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07/10/2013

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Jon Patrick

Hi Grant, form a HIT perspective I think this model doesn't give a ready role for technology incumbency which I envision as a shadow across the diagram. Can you suggest how it explains incumbency and/or how it can explain how to dislodge technological incumbency, especially given a lot of money has been spent on it and there is little administrative interest in change despite the need and value at the clinical level.

Grant Taylor

Thanks for your comment, Jon. I think I agree - and this is an important consideration that I did not address in this article.

Incumbency can generate 'policy'-type factors (information security and capital investment policies are a couple that spring to mind), 'intervention' factors (things that the incumbent technology can and can't do, for example) and behavioural factors (over-learned processes shaped by the incumbent technology, perhaps).

I still see utility in the Behaviour Change Wheel for unpacking the challenge presented by incumbency but it is very useful to explicitly consider incumbency as a source of resistance to change.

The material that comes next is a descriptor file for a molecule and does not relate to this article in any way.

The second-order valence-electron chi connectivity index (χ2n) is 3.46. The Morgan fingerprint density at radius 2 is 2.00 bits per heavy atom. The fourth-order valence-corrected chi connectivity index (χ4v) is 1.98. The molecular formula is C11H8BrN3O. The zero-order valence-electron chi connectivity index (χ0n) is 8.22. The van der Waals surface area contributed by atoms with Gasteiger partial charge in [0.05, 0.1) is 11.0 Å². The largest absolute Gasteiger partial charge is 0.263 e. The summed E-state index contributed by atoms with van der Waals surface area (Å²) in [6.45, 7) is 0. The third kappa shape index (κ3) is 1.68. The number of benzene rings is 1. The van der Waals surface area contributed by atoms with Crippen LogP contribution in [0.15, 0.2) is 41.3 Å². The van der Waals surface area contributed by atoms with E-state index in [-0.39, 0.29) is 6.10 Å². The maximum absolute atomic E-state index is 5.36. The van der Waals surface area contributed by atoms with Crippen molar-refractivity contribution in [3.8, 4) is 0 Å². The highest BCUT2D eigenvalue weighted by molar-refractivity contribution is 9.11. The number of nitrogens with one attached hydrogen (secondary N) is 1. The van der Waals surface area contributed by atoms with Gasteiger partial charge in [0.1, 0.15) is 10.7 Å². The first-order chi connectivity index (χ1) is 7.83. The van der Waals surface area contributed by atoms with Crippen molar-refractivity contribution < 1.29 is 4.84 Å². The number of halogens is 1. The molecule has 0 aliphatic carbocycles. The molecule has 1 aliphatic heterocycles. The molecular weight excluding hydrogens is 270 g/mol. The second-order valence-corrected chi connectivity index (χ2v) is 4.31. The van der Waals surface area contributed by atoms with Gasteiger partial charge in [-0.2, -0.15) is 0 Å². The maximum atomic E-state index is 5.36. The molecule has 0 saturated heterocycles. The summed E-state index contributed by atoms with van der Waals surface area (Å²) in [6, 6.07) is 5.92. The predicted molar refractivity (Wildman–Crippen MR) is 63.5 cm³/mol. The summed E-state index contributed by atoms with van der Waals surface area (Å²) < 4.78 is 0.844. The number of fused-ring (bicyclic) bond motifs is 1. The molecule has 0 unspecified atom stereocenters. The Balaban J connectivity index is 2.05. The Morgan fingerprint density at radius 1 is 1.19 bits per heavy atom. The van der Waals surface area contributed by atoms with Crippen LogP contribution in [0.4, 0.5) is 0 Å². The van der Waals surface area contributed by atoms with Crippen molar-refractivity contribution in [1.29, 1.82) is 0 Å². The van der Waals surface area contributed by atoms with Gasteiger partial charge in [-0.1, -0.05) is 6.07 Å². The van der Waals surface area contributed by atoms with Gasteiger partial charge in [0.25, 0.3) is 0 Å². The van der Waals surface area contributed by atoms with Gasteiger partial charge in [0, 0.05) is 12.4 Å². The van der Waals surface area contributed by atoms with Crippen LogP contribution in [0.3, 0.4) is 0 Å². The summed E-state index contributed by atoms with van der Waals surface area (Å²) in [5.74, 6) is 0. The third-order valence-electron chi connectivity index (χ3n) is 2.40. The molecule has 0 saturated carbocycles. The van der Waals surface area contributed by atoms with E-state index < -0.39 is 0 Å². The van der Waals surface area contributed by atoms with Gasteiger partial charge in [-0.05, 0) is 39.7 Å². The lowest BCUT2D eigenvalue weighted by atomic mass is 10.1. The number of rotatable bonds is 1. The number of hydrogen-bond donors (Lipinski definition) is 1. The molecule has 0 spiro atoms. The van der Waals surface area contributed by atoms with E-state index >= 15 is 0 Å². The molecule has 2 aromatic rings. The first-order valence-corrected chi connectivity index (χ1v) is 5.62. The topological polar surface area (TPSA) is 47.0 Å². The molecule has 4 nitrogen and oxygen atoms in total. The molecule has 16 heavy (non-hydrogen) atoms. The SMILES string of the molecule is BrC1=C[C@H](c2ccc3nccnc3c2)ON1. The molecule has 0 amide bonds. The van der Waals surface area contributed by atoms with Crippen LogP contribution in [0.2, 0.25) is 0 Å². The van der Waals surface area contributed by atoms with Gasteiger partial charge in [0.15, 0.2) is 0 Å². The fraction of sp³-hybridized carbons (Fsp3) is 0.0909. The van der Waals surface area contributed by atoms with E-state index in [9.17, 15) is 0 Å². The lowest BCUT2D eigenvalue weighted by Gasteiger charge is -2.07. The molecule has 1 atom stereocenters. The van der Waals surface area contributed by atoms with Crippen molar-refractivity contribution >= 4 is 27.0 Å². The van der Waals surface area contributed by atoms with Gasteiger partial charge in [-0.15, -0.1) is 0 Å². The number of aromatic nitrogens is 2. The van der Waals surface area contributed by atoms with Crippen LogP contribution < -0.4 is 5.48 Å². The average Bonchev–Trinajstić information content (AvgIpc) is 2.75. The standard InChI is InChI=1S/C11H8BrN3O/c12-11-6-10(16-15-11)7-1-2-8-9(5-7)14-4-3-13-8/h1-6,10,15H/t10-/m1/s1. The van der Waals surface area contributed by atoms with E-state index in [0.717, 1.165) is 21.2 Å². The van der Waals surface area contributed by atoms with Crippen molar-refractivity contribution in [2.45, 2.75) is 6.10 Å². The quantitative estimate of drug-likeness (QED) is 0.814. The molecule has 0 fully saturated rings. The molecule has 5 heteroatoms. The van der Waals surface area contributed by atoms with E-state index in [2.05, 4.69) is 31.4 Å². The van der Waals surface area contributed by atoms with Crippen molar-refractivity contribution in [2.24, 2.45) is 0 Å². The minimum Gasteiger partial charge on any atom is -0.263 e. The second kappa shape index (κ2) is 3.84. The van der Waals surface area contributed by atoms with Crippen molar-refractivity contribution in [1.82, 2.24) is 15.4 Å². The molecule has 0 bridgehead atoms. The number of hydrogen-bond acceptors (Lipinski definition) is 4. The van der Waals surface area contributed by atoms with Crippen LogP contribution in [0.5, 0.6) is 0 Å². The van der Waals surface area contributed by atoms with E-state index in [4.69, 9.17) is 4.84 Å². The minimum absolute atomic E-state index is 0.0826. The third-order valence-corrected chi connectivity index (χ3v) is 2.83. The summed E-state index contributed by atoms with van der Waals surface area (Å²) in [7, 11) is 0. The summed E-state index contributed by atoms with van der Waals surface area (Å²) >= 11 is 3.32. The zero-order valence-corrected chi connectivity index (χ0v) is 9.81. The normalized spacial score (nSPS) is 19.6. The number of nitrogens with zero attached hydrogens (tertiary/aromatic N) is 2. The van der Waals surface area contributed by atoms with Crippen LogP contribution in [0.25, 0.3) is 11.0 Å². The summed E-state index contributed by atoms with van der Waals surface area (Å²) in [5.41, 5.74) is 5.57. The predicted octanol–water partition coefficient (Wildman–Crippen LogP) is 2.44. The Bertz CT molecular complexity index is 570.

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Grant Taylor
Director, Taylor Health Design


With a professional background as a clinical psychologist and health psychologist, I have more than 30 years of experience in healthcare service delivery, intervention design, organisational development and leadership - most recently Director of the intervention design and R&D teams at a leading, multinational provider of medication adherence and patient support programmes. I believe strongly in the importance of patient behaviour as a determinant of healthcare outcomes.


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